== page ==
Ariella Azoulay, Professor of Comparative Literature and Modern Culture and Media, Brown University
Archives are interwoven with the presence of those who occupy various positions of power, authorizing them to both preserve and expose materials, as well as with the presence of those who come to leaf through those materials. Yet, archives are also sites of “potential history,” unrealized possibility that motivated and directed the actions of various actors in the past, and of a possibility that may become our own and be reactivated to guide our actions. The power and potentiality of archives brings us to the juncture of the macro and micro, large-scale power structures and smaller scale forms of civil relations and being-together that existed, and exist, at any moment in history without being shaped solely let alone exhausted by macro institutions. This talk will draw on Professor Azoulay’s micro engagement with photographic archives of U.S. slavery to argue for the civil possibilities within the macro structures and macro histories of regime-made disasters.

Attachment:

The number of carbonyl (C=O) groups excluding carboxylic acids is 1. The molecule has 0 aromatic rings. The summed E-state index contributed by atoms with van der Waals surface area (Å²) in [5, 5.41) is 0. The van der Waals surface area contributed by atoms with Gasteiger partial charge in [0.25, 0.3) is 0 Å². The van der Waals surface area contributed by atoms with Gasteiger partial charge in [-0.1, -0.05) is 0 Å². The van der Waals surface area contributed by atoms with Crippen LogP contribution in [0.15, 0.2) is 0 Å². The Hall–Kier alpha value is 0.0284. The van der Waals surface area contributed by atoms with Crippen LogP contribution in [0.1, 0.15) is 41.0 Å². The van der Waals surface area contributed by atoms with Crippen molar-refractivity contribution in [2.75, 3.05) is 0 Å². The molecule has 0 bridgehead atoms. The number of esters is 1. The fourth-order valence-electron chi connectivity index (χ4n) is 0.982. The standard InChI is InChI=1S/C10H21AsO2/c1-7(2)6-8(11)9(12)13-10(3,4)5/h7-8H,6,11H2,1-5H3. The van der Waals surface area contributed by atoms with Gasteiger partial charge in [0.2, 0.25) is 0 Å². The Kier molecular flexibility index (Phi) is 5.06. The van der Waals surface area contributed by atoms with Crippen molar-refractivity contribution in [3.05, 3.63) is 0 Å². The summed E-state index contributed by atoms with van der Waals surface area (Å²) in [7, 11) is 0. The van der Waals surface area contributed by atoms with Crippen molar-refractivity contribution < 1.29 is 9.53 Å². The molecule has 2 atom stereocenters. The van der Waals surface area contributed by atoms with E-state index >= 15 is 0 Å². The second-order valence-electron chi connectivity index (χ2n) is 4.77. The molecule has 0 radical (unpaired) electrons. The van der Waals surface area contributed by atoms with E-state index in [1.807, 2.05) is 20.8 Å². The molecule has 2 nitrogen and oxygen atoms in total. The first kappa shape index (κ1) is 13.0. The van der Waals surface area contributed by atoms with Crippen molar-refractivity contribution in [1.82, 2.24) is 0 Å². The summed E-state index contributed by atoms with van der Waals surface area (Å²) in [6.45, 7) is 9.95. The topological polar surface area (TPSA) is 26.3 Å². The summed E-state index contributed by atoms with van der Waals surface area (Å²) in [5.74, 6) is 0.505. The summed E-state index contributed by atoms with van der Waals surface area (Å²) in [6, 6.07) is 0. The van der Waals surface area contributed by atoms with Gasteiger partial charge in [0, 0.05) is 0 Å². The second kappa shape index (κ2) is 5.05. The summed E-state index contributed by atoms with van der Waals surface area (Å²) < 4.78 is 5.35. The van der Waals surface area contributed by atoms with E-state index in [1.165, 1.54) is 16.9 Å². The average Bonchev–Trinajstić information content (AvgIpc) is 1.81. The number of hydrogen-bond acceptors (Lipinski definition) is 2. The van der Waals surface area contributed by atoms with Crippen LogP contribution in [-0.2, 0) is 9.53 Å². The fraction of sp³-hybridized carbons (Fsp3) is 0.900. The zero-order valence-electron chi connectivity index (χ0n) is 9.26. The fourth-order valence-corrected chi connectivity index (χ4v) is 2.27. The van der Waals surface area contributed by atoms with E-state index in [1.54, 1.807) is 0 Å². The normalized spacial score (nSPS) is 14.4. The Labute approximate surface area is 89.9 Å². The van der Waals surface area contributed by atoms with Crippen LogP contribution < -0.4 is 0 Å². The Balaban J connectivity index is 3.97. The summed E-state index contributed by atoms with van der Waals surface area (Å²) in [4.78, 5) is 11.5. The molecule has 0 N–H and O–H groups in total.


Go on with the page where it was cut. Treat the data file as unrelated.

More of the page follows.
Location: Knight Auditorium, Spurlock Museum
Date: 11/29/17, 4 pm
Noon - HGMS Faculty seminar, English 109